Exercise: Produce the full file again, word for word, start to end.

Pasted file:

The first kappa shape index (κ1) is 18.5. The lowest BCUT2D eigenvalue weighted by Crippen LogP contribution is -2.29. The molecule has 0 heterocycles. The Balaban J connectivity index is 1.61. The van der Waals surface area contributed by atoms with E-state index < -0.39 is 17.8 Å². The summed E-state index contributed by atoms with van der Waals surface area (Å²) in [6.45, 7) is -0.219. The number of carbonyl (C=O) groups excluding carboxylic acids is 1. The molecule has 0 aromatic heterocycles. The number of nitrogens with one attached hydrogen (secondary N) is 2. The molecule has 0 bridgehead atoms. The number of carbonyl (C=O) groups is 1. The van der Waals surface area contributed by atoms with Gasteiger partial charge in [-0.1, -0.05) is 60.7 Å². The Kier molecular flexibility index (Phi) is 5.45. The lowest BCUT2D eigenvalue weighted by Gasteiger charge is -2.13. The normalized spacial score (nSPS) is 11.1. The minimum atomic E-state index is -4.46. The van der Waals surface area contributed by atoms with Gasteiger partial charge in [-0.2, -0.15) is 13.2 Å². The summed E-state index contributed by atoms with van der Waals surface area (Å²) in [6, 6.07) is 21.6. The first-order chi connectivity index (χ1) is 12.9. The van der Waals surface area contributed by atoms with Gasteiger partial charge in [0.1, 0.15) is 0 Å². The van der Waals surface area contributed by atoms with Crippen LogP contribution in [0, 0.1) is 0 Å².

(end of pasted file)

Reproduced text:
The first kappa shape index (κ1) is 18.5. The lowest BCUT2D eigenvalue weighted by Crippen LogP contribution is -2.29. The molecule has 0 heterocycles. The Balaban J connectivity index is 1.61. The van der Waals surface area contributed by atoms with E-state index < -0.39 is 17.8 Å². The summed E-state index contributed by atoms with van der Waals surface area (Å²) in [6.45, 7) is -0.219. The number of carbonyl (C=O) groups excluding carboxylic acids is 1. The molecule has 0 aromatic heterocycles. The number of nitrogens with one attached hydrogen (secondary N) is 2. The molecule has 0 bridgehead atoms. The number of carbonyl (C=O) groups is 1. The van der Waals surface area contributed by atoms with Gasteiger partial charge in [-0.1, -0.05) is 60.7 Å². The Kier molecular flexibility index (Phi) is 5.45. The lowest BCUT2D eigenvalue weighted by Gasteiger charge is -2.13. The normalized spacial score (nSPS) is 11.1. The minimum atomic E-state index is -4.46. The van der Waals surface area contributed by atoms with Gasteiger partial charge in [-0.2, -0.15) is 13.2 Å². The summed E-state index contributed by atoms with van der Waals surface area (Å²) in [6, 6.07) is 21.6. The first-order chi connectivity index (χ1) is 12.9. The van der Waals surface area contributed by atoms with Gasteiger partial charge in [0.1, 0.15) is 0 Å². The van der Waals surface area contributed by atoms with Crippen LogP contribution in [0, 0.1) is 0 Å².